Weekend Roundup: April 13 – 19, 2013
This week on Opinio Juris, it was hard to miss our insta-symposium on the Supreme Court’s decision in Kiobel v. Royal Dutch Petroleum. Ken beat Julian to the punch to break the news and link to the opinions.
The core part of Chief Justice Roberts’ opinion for the Court, on the insufficiency of “mere corporate presence” to displace the presumption against extraterritoriality, can be found in this post by Julian. Roger read this to require that the ATS can only apply to conduct that at least partly takes place within the United States. Julian concluded that instances of corporate civil liability under the ATS are now restricted to very specific, and very unlikely, situations.
A recurring theme in the comments were the many questions that the majority opinion left unanswered, a point that was also raised in Justice Kennedy’s one paragraph concurrence, which Deborah would like to have identified those questions in more details. Thomas Lee and Marty Lederman had a go at developing scenarios in which the presumption against extra-territoriality could be rebutted.
Although Chimène Keitner welcomed how the majority’s opinion may have made the ATS more robust by clearing up some issues, she agreed with other commentators that Justice Breyer’s concurrence took the better conceptual approach. Anthony Colangelo criticised the majority opinion for extending the presumption against extraterritoriality to causes of action, which as part of lex fori are by definition not extraterritorial. Also favouring the Breyer concurrence was John Knox, who was happy to see the presumption against extrajurisdictionality resurfacing. Alex Mills pointed out that by applying a presumption against total extraterritoriality, i.e. in foreign cubed cases, the majority opinion failed to answer conclusively whether the ATS applies when there is some form of territorial hook, and argued that the Breyer concurrence may end up being the more influential one.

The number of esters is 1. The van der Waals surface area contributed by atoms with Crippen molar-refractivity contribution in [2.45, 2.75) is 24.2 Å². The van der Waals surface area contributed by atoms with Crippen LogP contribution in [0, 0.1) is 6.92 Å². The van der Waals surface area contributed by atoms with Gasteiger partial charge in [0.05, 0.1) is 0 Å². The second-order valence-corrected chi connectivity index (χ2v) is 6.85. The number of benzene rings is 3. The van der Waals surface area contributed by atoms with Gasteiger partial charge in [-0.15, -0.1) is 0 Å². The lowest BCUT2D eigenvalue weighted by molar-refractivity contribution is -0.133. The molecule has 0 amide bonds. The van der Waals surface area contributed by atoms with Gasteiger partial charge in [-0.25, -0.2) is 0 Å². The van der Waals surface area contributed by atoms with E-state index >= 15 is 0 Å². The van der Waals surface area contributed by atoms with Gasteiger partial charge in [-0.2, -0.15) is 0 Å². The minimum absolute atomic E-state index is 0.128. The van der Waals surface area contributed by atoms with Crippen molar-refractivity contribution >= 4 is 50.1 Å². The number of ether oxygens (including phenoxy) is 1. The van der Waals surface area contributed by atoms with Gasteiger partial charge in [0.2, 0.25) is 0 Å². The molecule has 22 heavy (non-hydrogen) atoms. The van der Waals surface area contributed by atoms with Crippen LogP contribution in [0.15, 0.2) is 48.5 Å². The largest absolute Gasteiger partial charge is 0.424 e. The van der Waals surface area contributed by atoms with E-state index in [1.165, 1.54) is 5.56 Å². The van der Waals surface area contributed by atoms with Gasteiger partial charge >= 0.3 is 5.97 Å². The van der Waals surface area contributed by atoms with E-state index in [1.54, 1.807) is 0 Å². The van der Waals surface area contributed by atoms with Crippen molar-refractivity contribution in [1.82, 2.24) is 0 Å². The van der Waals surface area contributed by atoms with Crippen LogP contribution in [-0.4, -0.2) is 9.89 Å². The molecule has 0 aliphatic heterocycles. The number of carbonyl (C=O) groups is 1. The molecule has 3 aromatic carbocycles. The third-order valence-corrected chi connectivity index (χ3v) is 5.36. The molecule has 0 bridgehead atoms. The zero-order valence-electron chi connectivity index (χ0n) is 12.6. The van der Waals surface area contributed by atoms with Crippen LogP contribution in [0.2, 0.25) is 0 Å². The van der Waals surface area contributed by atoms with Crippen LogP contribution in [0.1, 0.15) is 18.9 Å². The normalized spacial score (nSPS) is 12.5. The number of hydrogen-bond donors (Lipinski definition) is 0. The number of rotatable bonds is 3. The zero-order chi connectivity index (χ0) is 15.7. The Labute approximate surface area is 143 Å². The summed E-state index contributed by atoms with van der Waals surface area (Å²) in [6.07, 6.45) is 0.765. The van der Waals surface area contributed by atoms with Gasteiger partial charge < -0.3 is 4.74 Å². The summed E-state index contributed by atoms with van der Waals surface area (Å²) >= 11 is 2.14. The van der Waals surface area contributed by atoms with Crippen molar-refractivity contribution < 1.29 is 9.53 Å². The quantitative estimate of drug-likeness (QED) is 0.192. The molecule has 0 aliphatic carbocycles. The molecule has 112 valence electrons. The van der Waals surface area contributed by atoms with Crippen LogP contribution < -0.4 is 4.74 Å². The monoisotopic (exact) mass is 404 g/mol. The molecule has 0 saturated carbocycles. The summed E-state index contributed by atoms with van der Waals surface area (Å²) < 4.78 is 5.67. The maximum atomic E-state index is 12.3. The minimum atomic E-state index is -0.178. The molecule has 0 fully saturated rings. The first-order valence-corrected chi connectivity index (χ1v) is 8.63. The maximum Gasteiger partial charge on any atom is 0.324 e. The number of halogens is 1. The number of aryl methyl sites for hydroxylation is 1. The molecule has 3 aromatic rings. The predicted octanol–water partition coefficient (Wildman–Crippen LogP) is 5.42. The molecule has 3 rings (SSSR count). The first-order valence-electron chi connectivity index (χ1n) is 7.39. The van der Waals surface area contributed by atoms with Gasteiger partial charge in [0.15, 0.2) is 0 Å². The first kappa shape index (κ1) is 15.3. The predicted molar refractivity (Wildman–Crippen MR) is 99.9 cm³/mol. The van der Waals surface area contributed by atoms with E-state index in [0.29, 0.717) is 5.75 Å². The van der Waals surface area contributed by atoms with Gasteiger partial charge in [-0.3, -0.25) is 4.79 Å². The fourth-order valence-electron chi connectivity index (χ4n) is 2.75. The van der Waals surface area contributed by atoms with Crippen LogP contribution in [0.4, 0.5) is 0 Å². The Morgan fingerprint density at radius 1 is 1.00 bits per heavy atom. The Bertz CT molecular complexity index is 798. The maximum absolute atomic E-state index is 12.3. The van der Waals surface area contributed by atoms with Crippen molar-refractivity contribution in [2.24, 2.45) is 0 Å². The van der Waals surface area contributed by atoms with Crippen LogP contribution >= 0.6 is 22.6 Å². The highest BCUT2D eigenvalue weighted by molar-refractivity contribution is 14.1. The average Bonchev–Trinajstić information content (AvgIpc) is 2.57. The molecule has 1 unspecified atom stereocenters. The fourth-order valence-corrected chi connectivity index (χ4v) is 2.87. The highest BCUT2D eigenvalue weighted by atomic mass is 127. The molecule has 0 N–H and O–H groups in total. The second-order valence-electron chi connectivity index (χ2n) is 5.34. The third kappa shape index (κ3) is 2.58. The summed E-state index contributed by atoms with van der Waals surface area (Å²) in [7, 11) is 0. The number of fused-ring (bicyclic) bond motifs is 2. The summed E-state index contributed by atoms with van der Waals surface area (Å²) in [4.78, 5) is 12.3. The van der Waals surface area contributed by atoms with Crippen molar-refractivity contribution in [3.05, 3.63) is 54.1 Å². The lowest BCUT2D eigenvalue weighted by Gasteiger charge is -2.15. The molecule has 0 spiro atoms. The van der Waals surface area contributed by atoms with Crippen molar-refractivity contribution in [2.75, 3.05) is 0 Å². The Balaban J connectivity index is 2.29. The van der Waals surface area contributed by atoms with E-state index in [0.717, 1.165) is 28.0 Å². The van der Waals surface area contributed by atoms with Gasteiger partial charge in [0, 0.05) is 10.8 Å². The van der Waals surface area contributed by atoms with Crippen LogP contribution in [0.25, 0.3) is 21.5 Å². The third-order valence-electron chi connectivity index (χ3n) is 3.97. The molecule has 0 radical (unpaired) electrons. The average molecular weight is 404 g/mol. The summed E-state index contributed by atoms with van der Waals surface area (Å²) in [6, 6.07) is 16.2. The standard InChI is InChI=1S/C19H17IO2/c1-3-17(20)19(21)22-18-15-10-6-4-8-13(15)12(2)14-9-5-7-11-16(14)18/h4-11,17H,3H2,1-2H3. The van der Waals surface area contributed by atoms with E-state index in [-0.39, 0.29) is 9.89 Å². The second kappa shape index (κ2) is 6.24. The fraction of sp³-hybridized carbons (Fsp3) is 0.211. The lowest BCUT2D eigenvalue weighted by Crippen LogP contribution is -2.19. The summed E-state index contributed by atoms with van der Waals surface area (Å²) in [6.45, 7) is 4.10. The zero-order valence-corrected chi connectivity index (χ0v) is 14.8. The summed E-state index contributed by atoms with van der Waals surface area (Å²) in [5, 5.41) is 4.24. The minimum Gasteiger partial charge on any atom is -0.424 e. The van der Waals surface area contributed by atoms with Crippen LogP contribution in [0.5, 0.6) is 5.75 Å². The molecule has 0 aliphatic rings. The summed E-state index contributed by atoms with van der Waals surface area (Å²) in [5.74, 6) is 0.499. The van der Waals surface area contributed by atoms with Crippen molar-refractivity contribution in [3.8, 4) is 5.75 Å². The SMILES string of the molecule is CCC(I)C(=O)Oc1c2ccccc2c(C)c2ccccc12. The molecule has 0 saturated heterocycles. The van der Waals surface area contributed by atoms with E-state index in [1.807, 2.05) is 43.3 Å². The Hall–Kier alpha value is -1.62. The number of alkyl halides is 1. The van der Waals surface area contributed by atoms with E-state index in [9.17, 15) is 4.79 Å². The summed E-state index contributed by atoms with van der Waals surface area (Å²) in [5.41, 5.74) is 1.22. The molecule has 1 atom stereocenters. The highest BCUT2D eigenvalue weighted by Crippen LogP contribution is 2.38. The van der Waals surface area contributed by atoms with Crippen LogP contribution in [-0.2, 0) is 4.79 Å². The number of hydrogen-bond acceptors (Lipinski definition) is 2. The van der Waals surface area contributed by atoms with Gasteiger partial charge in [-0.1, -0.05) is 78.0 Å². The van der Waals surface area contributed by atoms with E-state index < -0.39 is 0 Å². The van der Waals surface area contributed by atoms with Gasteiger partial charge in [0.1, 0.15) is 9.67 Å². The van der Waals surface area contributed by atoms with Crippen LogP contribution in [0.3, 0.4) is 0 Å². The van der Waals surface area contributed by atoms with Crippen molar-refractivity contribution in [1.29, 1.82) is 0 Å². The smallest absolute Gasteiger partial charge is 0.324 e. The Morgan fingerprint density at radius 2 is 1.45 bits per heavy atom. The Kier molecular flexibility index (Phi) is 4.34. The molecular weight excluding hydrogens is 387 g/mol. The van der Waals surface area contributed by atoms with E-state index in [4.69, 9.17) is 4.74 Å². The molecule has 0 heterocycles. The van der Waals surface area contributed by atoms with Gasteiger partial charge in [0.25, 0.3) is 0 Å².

Julian pointed out how Justice Breyer’s concurrence essentially read the ATS as an expression of the protective principle used to allocate prescriptive jurisdiction, and expressed surprise that Justice Breyer’s concurrence took a narrower stance than his 2004 concurrence in Sosa.
So, where does this leaves human rights litigation against corporations? Peter argued how Kiobel does not spell the end for corporate compliance with international human rights obligations while Roger saw a big future in transnational tort litigation and listed seven advantages this approach has over its alternatives. Chris Whytock agreed that human rights litigation in state courts could increase, but pointed to a few barriers to this approach.
Mike Koehler discussed the impact of Kiobel on enforcement of the Foreign Corrupt Practices Act, and Ishai Mooreville discussed why questions of personal jurisdiction would become more important, and why they were only lurking beneath the surface during the Kiobel litigation.
It wasn’t all about Kiobel this week though! Ken wrote about new scholarship, including some of his own, on law and ethics for autonomous weapons systems. Julian discussed reports that Japan is considering to take its dispute with China over the Diaoyu/Senkaku islands to the ICJ, and attracted a lot of comments with his argument that the US could legally bomb North Korea’s missile before it is deployed.
In ICC news, Kevin wrote about comments by Fatou Bensouda about retroactivity when Palestine decides to ratify the Rome Statute and about the start of the construction of the ICC’s permanent home, set to be completed in 2015.
Have a nice weekend!